* David mourned deeply over his own sin--his soul was wrenched and contorted to the very depths of his being!
Godly sorrow involves deep internal agony.
* There are 9 words in the Greek language that describe different kinds of Greif- this tells you a lot about man’s condition on this earth- the history of man has always been filled with grief and sadness.
* The Greek word translated "mourn" in our test this morning in Matthew 5:4 (pentheo) is the strongest of all the Greek words used in the New Testament to express grief.
* It often refers to mourning for the dead--the passionate lament expressed for a lost loved one.
* Pentheo conveys the idea of deep inner agony-- not just external grief.
* David expressed that kind of pain in Psalm 32, when he said in anguish of soul:
"When I kept silence [about my sin], my bones became old through my roaring all the day long. For day and night thy hand was heavy upon me; my moisture is turned into the drought of summer" (v. 4)
* In Psalm 51 David was agonizing over his sin with Bathsheba when he wrote:
"Have mercy upon me, O God, according to thy loving-kindness; according to the multitude of thy tender mercies blot out my transgressions. Wash me thoroughly from mine iniquity, and cleanse me from my sin. For I acknowledge my transgressions, and my sin is ever before me" (vv. 1-3).
* David was devastated by the effects of sin on his relationship with God.
* Again David wrote:
"Create in me a clean heart, O God, and renew a right spirit within me. Cast me not away from thy presence, and take not thy holy Spirit from me. Restore unto me the joy of thy salvation, and uphold me with a willing spirit" (vv. 10-12).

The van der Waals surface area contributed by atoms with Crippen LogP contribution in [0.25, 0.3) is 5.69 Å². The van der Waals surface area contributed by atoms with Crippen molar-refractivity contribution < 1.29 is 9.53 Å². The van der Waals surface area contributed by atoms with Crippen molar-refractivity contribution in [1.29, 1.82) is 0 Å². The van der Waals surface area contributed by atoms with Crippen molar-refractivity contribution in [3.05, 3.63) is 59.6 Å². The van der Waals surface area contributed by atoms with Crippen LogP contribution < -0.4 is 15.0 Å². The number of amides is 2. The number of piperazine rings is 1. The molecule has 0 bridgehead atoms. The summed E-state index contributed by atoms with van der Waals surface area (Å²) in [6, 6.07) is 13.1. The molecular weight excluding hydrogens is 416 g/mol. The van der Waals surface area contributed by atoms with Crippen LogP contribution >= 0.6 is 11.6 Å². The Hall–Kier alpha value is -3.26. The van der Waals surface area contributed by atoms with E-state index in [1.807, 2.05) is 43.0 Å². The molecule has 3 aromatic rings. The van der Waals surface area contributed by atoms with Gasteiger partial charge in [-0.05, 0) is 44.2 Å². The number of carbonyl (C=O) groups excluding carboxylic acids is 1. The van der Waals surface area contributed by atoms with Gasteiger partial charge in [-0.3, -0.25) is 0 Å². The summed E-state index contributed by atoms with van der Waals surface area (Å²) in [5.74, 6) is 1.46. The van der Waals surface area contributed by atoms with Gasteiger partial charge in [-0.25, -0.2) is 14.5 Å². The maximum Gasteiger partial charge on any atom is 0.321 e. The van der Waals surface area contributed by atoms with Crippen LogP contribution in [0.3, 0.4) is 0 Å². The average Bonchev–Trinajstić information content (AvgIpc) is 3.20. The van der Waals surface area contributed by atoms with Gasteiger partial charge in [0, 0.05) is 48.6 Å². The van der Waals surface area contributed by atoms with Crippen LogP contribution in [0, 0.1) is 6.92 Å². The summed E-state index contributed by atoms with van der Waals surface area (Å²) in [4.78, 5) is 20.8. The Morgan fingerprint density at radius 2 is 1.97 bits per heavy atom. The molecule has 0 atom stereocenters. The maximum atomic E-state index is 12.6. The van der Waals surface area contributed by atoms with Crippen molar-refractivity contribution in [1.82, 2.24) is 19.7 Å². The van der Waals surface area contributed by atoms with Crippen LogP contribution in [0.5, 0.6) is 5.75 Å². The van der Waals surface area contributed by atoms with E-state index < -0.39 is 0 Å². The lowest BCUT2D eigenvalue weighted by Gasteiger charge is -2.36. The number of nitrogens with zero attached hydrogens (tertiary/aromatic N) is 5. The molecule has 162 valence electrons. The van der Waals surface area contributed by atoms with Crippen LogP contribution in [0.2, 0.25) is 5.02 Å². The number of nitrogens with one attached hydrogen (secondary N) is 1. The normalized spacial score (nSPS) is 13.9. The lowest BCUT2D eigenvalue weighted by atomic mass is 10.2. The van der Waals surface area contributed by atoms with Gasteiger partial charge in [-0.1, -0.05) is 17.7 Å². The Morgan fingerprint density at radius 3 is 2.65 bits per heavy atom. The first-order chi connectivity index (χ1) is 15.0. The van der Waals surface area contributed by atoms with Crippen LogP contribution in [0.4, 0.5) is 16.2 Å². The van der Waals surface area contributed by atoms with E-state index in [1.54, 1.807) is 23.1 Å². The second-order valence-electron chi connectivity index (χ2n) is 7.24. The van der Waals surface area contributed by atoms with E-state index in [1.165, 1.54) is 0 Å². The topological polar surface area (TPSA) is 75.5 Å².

* When David mourned over his sin and confessed it to God he was cleansed.
* Therefore he could later say in Psalms 32:
"Blessed is he whose transgression is forgiven, whose sin is covered"
* The reason those who mourn over sin are happy is that their sins are forgiven.
* According to Jesus godly sorrow results in forgiveness of our sin. Forgiveness of our sin, brings freedom and joy – this all translates to true happiness!
* Everyone else in the world lives without relief from the guilt of sin.
* David experienced tears of loneliness, rejection, discouragement, defeat-- sorrow over his guilt in sinning with Bathsheba.
* But nothing broke David’s heart as much as his own sin did.
* I believe that this is why the Bible says that “David was a man after God’s own heart.”
* Bottled up sin ruins a life, but sorrowful confession of our sin results in the freedom and joy of forgiveness.
* The comfort mentioned in Matthew 5:4 doesn't come from your sorrow but from God's response to your sorrow.
* Out text this morning says:
Matthew 5:4 (KJV 1900)
4 Blessed are they that mourn: for they shall be comforted.
* Is your heart happy this morning? If not, it may be that your heart may be weighed down by sin.
* When I was a child, I used to hear people sing a song about this unhappy condition. The words went like this:
How Long has it Been
How long has it been since you talked with the Lord And told him your heart's hidden secrets
How long since you prayed how long since you stayed On your knees till the light shone through
How long has it been since your mind felt at ease How long since your heart knew no burden
Can you call him your friend how long has it been since you knew that he cared for you How long has it been since you knelt by your bed and prayed to the Lord up in heaven
How long since you knew that he’d answer you And would keep you the long night through
How long has it been since you woke with the dawn and felt this day is worth living
Can you call him your friend how long has it been since you knew that he cared for you
* In our text this morning, Jesus taught that the way to find happiness in this life is to be sorrowful over our sin.
* If the Holy Spirit has reminded you of some sin this morning that you need to confess to the Lord, come to this alter and pour you heart out before the Lord and find true Happiness.
* If you are here this morning and you have not yet believed called on Jesus to receive forgiveness of sin, you will never know the comfort of God in your soul.
* This, according to Jesus, is the only way you will ever experience true happiness in this life. Will you come to Jesus this morning?